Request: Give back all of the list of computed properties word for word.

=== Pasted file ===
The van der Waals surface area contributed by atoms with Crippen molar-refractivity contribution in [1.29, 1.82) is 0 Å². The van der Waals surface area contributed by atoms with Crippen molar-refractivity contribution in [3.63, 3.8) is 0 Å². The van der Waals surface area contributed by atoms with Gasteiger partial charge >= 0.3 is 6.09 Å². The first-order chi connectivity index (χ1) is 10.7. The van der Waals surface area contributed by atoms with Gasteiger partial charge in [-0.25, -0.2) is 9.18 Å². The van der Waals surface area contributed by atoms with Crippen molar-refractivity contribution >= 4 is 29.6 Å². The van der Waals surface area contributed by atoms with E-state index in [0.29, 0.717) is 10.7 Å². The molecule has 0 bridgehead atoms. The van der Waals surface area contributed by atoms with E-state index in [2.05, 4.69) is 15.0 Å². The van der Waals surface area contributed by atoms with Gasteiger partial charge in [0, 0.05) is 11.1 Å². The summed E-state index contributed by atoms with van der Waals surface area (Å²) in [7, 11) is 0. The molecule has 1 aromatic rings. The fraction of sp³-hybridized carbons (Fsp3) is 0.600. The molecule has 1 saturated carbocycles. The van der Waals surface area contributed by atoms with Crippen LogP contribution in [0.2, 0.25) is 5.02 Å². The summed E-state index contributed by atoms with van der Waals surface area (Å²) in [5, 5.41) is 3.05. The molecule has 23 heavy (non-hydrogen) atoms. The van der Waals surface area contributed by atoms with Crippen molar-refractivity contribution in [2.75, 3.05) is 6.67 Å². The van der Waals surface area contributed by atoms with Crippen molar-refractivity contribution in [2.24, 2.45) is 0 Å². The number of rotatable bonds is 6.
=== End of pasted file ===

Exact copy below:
The van der Waals surface area contributed by atoms with Crippen molar-refractivity contribution in [1.29, 1.82) is 0 Å². The van der Waals surface area contributed by atoms with Crippen molar-refractivity contribution in [3.63, 3.8) is 0 Å². The van der Waals surface area contributed by atoms with Gasteiger partial charge >= 0.3 is 6.09 Å². The first-order chi connectivity index (χ1) is 10.7. The van der Waals surface area contributed by atoms with Gasteiger partial charge in [-0.25, -0.2) is 9.18 Å². The van der Waals surface area contributed by atoms with Crippen molar-refractivity contribution >= 4 is 29.6 Å². The van der Waals surface area contributed by atoms with E-state index in [0.29, 0.717) is 10.7 Å². The molecule has 0 bridgehead atoms. The van der Waals surface area contributed by atoms with E-state index in [2.05, 4.69) is 15.0 Å². The van der Waals surface area contributed by atoms with Gasteiger partial charge in [0, 0.05) is 11.1 Å². The summed E-state index contributed by atoms with van der Waals surface area (Å²) in [7, 11) is 0. The molecule has 1 aromatic rings. The fraction of sp³-hybridized carbons (Fsp3) is 0.600. The molecule has 1 saturated carbocycles. The van der Waals surface area contributed by atoms with Crippen LogP contribution in [0.2, 0.25) is 5.02 Å². The summed E-state index contributed by atoms with van der Waals surface area (Å²) in [5, 5.41) is 3.05. The molecule has 23 heavy (non-hydrogen) atoms. The van der Waals surface area contributed by atoms with Crippen molar-refractivity contribution in [2.75, 3.05) is 6.67 Å². The van der Waals surface area contributed by atoms with Crippen molar-refractivity contribution in [2.24, 2.45) is 0 Å². The number of rotatable bonds is 6.